The Lighthouse was just delightful. “You look beautiful!”, exclaimed the (female) manager to me as I emerged from the lift. I didn’t, but I accepted the compliment graciously. A perfectly made Bombay Sapphire and tonic was the way to enjoy the tacky but entertaining laser show across the water at the Marina Bay Sands. Time your visit for 8pm or 9.30pm (and 11pm on Saturdays) to watch the dancing lights in understated luxury.
Ku De Ta is of course the place to see and be seen, and they keep away the hoi polloi with plenty of rules: men must wear closed-in shoes (women are good to go in strappy sandals). No shorts, singlets, slippers or tank tops. You’d better book ahead even for drinks (but the minimum spend is quoted as S$80 a head, and you don’t get a seat). The door staff on the ground floor will vet you even before you get to the lifts. The result was a spectacular view, no shelter if it rained, a disappointing drinks list, far too much ice and marmalade (you heard me) in my cocktail, very little space to take it all in and a quick decision to move on to the next bar.
The City Space bar on the 70th floor of the Stamford, on the other hand, may look north away from Marina Bay and That Building, but the atmosphere is relaxed, welcoming and much more grown-up. Karen the manager got to know us by name, scored us window seats every time and brought our “usual” cocktails to us with a smile.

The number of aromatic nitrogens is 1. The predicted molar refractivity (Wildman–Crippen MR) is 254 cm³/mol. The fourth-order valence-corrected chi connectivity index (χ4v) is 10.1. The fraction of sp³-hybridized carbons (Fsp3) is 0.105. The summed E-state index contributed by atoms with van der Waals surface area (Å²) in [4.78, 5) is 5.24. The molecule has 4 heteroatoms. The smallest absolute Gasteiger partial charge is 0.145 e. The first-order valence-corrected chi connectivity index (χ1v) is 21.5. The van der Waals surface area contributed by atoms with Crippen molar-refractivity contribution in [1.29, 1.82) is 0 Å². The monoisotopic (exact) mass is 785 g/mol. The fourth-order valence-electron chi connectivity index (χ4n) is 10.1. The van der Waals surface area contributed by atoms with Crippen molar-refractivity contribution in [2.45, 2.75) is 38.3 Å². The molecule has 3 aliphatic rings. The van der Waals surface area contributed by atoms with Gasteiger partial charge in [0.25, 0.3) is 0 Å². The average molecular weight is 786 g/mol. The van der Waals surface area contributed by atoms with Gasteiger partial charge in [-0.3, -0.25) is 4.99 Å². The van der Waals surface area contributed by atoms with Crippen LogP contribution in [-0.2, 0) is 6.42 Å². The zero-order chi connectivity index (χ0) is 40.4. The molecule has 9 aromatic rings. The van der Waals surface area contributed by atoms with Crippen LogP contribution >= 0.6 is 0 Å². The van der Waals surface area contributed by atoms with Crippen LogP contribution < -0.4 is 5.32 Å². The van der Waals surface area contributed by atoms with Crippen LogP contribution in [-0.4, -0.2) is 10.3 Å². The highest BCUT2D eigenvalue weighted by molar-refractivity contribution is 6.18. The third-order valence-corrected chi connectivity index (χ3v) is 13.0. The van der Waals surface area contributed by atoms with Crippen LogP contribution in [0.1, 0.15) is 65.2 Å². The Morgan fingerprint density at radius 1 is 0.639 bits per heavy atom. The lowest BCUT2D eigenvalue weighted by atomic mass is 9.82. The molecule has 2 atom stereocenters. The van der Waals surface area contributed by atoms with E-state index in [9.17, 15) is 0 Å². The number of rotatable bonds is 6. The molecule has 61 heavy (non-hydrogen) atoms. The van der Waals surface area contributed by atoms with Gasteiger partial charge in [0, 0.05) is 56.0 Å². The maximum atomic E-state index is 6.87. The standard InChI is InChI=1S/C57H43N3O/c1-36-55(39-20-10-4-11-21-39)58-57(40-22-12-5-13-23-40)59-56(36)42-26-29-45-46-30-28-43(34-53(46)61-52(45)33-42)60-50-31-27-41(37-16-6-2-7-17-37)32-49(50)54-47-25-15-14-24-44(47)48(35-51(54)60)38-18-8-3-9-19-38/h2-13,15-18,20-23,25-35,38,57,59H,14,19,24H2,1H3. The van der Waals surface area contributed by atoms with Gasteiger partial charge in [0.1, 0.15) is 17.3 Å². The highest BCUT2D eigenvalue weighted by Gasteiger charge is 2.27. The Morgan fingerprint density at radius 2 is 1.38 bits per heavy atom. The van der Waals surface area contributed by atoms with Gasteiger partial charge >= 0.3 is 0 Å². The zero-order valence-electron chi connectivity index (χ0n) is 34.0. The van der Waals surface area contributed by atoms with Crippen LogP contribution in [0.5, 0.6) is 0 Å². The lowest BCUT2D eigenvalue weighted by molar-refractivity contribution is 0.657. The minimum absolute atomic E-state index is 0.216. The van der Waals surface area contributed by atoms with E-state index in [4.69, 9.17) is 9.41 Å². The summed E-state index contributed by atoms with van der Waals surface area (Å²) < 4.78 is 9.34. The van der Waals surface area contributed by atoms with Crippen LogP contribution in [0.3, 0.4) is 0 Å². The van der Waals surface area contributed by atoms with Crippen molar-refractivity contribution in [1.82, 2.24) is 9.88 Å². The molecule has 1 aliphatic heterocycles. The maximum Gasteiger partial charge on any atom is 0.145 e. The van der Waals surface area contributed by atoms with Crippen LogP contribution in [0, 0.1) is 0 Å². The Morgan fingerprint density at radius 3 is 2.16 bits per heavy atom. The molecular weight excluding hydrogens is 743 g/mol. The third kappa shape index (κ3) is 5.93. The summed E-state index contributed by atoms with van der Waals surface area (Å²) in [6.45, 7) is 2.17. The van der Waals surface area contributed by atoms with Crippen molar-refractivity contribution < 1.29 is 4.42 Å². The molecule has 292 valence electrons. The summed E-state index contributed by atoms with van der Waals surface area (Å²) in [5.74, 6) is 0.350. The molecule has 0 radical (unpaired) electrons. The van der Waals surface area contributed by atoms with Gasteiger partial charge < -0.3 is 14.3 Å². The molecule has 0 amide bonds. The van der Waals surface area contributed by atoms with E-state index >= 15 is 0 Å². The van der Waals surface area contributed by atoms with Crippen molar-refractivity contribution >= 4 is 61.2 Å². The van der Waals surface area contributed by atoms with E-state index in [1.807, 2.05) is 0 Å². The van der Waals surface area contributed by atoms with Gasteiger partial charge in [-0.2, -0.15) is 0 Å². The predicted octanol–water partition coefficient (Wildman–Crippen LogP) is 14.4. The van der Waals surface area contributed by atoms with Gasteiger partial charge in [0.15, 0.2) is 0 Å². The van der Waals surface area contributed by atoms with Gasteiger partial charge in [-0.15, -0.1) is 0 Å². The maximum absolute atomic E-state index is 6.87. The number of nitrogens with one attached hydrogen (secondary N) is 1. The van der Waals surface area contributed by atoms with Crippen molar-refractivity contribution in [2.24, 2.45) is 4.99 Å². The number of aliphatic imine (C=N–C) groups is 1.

The Lantern on the top of the modern Fullerton Bay is a great spot, not too high but perfectly placed to enjoy the unique Marina Bay skyline. It’s a bit after-worky in the early evening, but a great place to watch the sunset and get in the mood for the night ahead.
So is Singapore on my personal lists of Global Cities? No. Is it a good destination for a weekend break, a spot of shopping, a reason to sip a Singapore Sling by the pool, a chance to overdose on kopi peng (Singaporean iced coffee), an opportunity to dress up and bar-hop with the best of them? Absolutely.
See you next time, Singapore.